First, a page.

// For MCP which inputs are with pullup. 31 = pins 0-4 for adafruid rgb shield buttons
/* How fast should the I2C clock go. The PCF8574 work only with the lowest setting 100000.
A MCP23017 can run also with 400000 Hz */
#define UI_I2C_CLOCKSPEED 100000L
Define the pin
#if UI_DISPLAY_TYPE==3 // I2C Pin configuration
#define UI_DISPLAY_RS_PIN _BV(4)
#define UI_DISPLAY_RW_PIN _BV(5)
#define UI_DISPLAY_D0_PIN _BV(0)
#define UI_DISPLAY_D1_PIN _BV(1)
#define UI_DISPLAY_D2_PIN _BV(2)
#define UI_DISPLAY_D3_PIN _BV(3)
#define UI_DISPLAY_D4_PIN _BV(0)
#define UI_DISPLAY_D5_PIN _BV(1)
#define UI_DISPLAY_D6_PIN _BV(2)
#define UI_DISPLAY_D7_PIN _BV(3)

The _BV values are the P0-P7 pins from the PCF8574P chip - I only needed P0-P6, D0-D4 are for the low nibble, D5-D8 for the high nibble, you can connect in 8-bit mode if you have enough pins (D0-D7), or you can connect in 4-bit mode (D5-D7), you just pretend that both sets are connected to the same pins and both the low and high nibble data is transferred over these 4 pins.

As mentioned in my Firmware and Making Fumes post, I have 10 pins to play with (13 if you include MOSI, MISO and SCK) on the sanguinololu.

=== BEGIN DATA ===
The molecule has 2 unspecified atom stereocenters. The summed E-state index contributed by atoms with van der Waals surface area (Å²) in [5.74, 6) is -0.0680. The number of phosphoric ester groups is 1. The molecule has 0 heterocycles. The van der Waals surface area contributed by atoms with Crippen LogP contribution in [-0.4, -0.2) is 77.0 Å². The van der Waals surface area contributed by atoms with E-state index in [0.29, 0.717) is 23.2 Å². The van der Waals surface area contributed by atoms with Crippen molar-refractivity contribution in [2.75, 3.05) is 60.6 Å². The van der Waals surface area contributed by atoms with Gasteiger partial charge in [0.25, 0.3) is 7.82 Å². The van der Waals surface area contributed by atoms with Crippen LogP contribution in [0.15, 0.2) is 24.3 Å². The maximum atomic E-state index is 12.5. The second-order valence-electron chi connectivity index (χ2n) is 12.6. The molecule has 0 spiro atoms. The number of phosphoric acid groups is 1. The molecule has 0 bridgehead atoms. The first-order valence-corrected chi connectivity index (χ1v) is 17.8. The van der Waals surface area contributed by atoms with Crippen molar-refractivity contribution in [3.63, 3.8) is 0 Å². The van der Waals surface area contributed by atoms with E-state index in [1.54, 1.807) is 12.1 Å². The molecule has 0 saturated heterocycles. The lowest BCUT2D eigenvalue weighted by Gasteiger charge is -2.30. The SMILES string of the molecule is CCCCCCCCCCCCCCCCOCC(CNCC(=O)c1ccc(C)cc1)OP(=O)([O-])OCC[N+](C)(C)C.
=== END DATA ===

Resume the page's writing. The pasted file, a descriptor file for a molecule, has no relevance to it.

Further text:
Now I have reduced my LCD pin requirement from 6 to 2, I have a few more to play with, which means I can use the buzzer again, and still have 3 pins spare.

Physical Pin #Pin NameSanguinololu PinArduino UseMy Use
40PA0A0/D31GP I/OSD card CS
9RSTRSTRSTReset Button
38PA2A2/D29GP I/OEncoder 1
39PA1A1/D30GP I/OEncoder 2
16PD2D10RX1Encoder C
37PA3A3/D28GP I/OBuzzer
36PA4A4/D27GP I/OFree

Whilst at a first glance, this might not seem the most logical layout, it makes more sense if you look at the way the pins are actually laid out on the sanguinololu.
I believe I have mentioned it already, but I am not interested in running any firmware that will not compile against a relatively current version of Arduino, (trying to obtain any support for issues with older versions is quite simply a pain), as such I am only interested in firmware that will compile against Arduino 1.0 or greater (I am currently using 1.0.5).

I have not compiled in the extra code for the rotary encoder or the buzzer yet, but things are looking good for using an ATmega644P rather than needing the more expensive ATmega1284P, as the compiled code is only 47,928 bytes. Previously with the Marlin firmware, after enabling the LCD code, I was beyond the 64Kb limit of the ATmega644P.

Here is a possible interface board for the panelolu.
And without the components covering the connections.